• Vaccine bill wasn't likely to boost clarity for Oklahoma parents

    The Oklahoman Editorial | Published: Thu, May 5, 2016

    INFORMED consent is a worthy goal, particularly when dealing with medical decisions. But a bill recently passed by the Legislature appeared less likely to increase clarity than to create confusion, which is why Gov. Mary Fallin was right to veto it. House Bill 3016 would have required Oklahoma doctors to provide “relevant information” regarding vaccines' benefits and risks as well as information concerning the National Vaccine Injury Compensation Program.

  • Events bring finish line into sight for Trump

    Events bring finish line into sight for Trump

    The Oklahoman Editorial | Published: Thu, May 5, 2016

    “IF we win Indiana, it's over.” Donald Trump said that Monday about the Indiana primary, and how right he was. Soon after the polls closed Tuesday and it became apparent that Trump would be victorious, Texas Sen. Ted Cruz ended his bid for the Republican presidential nomination — providing Trump a clearer path to becoming the GOP's candidate in November. That path widened Wednesday when Ohio Gov. John Kasich said he too was suspending his campaign. Kasich and Cruz, the last of 16 challengers who once were in the field, had done all they could to try to slow Trump's charge. Kasich even agreed not to expend resources in Indiana in hopes of boosting Cruz's chances there — and Trump beat Cruz by a resounding 17 points.

  • OK turnpike projection issues don't erase need for new roads

    OK turnpike projection issues don\'t erase need...

    The Oklahoman Editorial | Published: Wed, May 4, 2016

    OFFICIALS with the Oklahoma Turnpike Authority have been getting an earful from residents in eastern Oklahoma County over plans to build a turnpike in that part of the metro. New reporting about faulty traffic and revenue projections with previous toll roads is likely to raise the decibel level a bit. The Oklahoman's Randy Ellis found that in the 66 years that turnpikes have been built in Oklahoma, only one has met the five-year revenue projection the OTA used to market bonds for new toll roads. That was the Turner Turnpike, which runs from Oklahoma City to Tulsa. Many of the other 10 toll roads in the state have come up far short of projections.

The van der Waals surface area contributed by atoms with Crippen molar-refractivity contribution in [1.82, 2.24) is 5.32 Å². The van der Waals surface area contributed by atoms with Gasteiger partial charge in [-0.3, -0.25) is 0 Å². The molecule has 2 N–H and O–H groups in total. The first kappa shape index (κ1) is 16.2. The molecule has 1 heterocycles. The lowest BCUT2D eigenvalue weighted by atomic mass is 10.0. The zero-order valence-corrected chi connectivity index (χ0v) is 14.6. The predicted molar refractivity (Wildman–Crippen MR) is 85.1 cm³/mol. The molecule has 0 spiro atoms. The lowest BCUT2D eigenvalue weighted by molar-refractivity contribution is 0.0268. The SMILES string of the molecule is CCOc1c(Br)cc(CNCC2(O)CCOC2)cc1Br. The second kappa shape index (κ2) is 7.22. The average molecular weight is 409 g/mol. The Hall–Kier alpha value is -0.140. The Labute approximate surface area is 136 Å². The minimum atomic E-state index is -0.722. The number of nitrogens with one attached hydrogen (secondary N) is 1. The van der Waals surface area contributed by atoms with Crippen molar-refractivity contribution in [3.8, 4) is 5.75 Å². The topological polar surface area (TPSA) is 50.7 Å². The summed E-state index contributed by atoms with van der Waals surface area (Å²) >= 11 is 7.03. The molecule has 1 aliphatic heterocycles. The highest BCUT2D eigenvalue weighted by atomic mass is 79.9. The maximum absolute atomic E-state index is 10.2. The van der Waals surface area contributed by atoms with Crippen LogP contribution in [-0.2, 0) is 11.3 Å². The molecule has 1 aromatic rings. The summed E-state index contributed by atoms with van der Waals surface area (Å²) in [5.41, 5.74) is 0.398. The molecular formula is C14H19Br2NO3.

• Little purpose served by one piece of Oklahoma’s constitution

    The Oklahoman Editorial | Published: Wed, May 4, 2016

    OKLAHOMANS will have the opportunity this year to repeal a section of the state constitution that generates lawsuits against sensible government programs due only to alleged, indirect benefit to people of religious faith. A lawsuit based on a similar provision in Missouri's constitution demonstrates why repeal would be a good thing. Article II, Section 5 of the Oklahoma Constitution declares, “No public money or property shall ever be appropriated, applied, donated, or used, directly or indirectly, for the use, benefit, or support of any sect, church, denomination, or system of religion” or for the benefit of “any priest, preacher, minister, or other religious teacher or dignitary, or sectarian institution as

  • Experts raise valid concerns about Oklahoma DHS budget

    Experts raise valid concerns about Oklahoma DHS...

    The Oklahoman Editorial | Published: Tue, May 3, 2016

    IT'S evident that Gov. Mary Fallin would like to spare the Department of Human Services as the budget for fiscal year 2017 is being drafted. Fallin's revised budget plan, submitted to lawmakers in mid-April, called for an 8.6 percent increase for DHS while most other agencies would see their budgets cut. Is an increase — any increase — realistic, given the $1.3 billion hole that needs to be filled? The director of DHS, Ed Lake, has been making cuts during this fiscal year and recently notified his employees that more cuts were likely in all departments “barring what would be some kind of fiscal miracle.” He's bracing for the worst. Meantime, new pressure is being placed on the governor and budget writers to hold DHS

  • Developments all around point to the 'smarting up' of America

    The Oklahoman Editorial | Published: Tue, May 3, 2016